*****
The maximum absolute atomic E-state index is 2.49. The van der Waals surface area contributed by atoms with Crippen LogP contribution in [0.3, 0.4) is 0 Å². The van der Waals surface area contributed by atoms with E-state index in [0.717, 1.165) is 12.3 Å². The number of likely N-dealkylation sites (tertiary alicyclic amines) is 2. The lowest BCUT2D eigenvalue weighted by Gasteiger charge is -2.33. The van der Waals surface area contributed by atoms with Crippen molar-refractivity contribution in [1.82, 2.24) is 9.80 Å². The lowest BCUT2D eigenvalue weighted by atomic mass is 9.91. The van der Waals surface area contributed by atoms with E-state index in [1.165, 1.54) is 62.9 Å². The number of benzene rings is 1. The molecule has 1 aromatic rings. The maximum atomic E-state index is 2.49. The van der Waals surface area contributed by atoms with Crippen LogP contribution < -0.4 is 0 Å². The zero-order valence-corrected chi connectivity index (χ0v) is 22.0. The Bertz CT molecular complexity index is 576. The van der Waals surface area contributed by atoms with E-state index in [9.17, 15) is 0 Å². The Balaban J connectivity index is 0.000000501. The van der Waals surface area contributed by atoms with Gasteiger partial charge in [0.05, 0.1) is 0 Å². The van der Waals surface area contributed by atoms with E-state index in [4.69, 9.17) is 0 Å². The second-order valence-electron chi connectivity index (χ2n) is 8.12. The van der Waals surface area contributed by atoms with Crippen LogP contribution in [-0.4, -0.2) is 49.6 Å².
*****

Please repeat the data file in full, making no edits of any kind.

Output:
The maximum absolute atomic E-state index is 2.49. The van der Waals surface area contributed by atoms with Crippen LogP contribution in [0.3, 0.4) is 0 Å². The van der Waals surface area contributed by atoms with E-state index in [0.717, 1.165) is 12.3 Å². The number of likely N-dealkylation sites (tertiary alicyclic amines) is 2. The lowest BCUT2D eigenvalue weighted by Gasteiger charge is -2.33. The van der Waals surface area contributed by atoms with Crippen molar-refractivity contribution in [1.82, 2.24) is 9.80 Å². The lowest BCUT2D eigenvalue weighted by atomic mass is 9.91. The van der Waals surface area contributed by atoms with E-state index in [1.165, 1.54) is 62.9 Å². The number of benzene rings is 1. The molecule has 1 aromatic rings. The maximum atomic E-state index is 2.49. The van der Waals surface area contributed by atoms with Crippen LogP contribution < -0.4 is 0 Å². The zero-order valence-corrected chi connectivity index (χ0v) is 22.0. The Bertz CT molecular complexity index is 576. The van der Waals surface area contributed by atoms with E-state index in [9.17, 15) is 0 Å². The Balaban J connectivity index is 0.000000501. The van der Waals surface area contributed by atoms with Gasteiger partial charge in [0.05, 0.1) is 0 Å². The van der Waals surface area contributed by atoms with E-state index in [4.69, 9.17) is 0 Å². The second-order valence-electron chi connectivity index (χ2n) is 8.12. The van der Waals surface area contributed by atoms with Crippen LogP contribution in [-0.4, -0.2) is 49.6 Å².